The surname Akins is a Scottish and northern Irish family name generally considered to be a variant of Aikens, which is assumed to be a patronymic form of the name Aiken. It is thought that these surnames may derive from the Scots personal name Aitken, presumably a pet form of the name Adam; however some Irish Aikens claim that their name is derived from the Gaelic name Aodhagain. In other cases the surname Akins may also represent the Scots' form of Eachann or Acain, the Scottish Gaelic rendering of the Norse name Haakon. In his book "Surnames of Scotland" George Fraser Black noted that, according to John Paterson (in 1867), the surname Aiken was an old name in the parish of Ballantrae, Ayrshire; and that in Orkney it had come to be used in place of the names Haakon, and Haakonson.
As a surname, the first recorded appearance of its use occurs in the year 1405 in the court records of a Scottish sea merchant named "John of Akyne" who sought restitution for having been kidnapped by Laurence Tuttebury of Hull, England, who pirated his ship and goods. Other instances of its use occur in the early records of Scotland where the surname is seen to have undergone a variety of transformations in spelling, accounting for the many variant forms of the name still seen today. Included among these early records are William Ackin, who was a witness in the parish of Brechin in the year 1476. John Eckin was a tenant under the Bishop of Aberdeen in 1511. John Ackyne served as bailie of Stirling in 1520. Robert Aykkyne was admitted to the burgess of Aberdeen in 1529. Bessie Aiken of Leith was found guilty of Witchcraft in 1597, narrowly escaping execution. David Akin of Aberdeen was an early passenger to America, settling in Newport, Rhode Island with his wife and family before 1664. A John Aiken was among those who fought under the banner of the Covenant at the Battle of Bothwell Bridge in 1679. Alexander Aiken of Bo'ness, West Lothian, was among the Scots colonists who took part in the ill-fated Darien expedition in 1699. Variations of the name were said to have been common in the parish of Ballantrae, as well as in the counties of Aberdeen, Fife, Lanark, Perth, Angus, Renfrew, Ayr, Dumbarton, Stirling and the Lothians. In Ireland the name is common only in Ulster, where many Scots colonists settled in the 17th century.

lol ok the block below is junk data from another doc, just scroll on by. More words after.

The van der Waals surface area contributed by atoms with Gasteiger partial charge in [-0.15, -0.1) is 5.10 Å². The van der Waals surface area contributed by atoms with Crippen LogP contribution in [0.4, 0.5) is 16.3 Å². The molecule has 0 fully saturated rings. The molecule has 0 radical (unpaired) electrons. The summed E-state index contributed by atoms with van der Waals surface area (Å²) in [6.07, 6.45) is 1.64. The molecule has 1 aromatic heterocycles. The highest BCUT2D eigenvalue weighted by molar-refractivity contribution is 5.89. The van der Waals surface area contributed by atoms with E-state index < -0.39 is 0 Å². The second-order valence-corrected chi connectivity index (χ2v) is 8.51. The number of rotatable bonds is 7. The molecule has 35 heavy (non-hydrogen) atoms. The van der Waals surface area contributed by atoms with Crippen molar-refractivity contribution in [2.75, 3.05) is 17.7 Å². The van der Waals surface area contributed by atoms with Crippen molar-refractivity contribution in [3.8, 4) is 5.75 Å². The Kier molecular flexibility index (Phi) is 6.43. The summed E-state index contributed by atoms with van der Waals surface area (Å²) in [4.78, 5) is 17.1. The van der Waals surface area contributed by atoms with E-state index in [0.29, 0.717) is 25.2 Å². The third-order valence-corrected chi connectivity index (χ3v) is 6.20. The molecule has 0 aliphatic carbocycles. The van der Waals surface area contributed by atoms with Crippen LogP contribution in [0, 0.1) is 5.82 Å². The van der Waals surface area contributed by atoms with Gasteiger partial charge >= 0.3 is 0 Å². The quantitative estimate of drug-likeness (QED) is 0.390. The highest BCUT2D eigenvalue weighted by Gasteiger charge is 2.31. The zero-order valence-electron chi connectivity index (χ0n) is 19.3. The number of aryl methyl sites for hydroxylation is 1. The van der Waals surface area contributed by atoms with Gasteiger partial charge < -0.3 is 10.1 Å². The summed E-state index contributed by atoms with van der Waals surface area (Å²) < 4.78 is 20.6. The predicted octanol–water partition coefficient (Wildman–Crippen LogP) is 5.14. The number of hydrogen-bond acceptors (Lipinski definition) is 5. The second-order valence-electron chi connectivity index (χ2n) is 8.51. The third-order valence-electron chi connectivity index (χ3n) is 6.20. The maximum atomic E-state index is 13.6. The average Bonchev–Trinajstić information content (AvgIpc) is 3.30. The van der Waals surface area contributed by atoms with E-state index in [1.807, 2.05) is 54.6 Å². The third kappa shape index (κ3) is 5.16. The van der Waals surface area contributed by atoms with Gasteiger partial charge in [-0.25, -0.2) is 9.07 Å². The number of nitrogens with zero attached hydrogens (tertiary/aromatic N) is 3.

A total of 77 Akins appear in the 1881 Census of Great Britain, and is ranked 3,502th most common surname.A total of 220 Akins appear in the 1996 Electoral roll of Great Britain, and is ranked 3,835th most common surname. In Griffith's Valuation, a property survey of Ireland from 1848–1864, records 3 households of Akins in Ireland; 2 in County Donegal and 1 in County Monaghan. The surname Akins is ranked 1,556th in the 1990 United States Census. According to the U.S. Social Security Administration, the surname Akins is borne by some 24,306 individuals, compared with 15,191 persons having the surname Aiken, and 9115 with the surname Akin.
Research into the Y-chromosone DNA of Akins males who voluntarily submitted for genetic testing has revealed that the overwhelming majority of those tested are patrilinealy descended from various ancestors belonging to Haplogroup R1b1b2.
People with the surname Akins:
Chris Akins (b. 1976), American football player
Claude Akins (1926–1994), American actor
Ellen Akins American novelist
Frank Akins (b. 1919), American football player
James E. Akins (b. 1926), U.S. Ambassador to Saudi Arabia
Rhett Akins (b. 1969), American singer-songwriter
Virgil Akins (b. 1928), American boxer
Zoe Akins (1886–1958), American playwright
Contributed by Steven L. Akins of that Ilk on 2010-07-07 20:26:25
Related website: The Clan Akins Association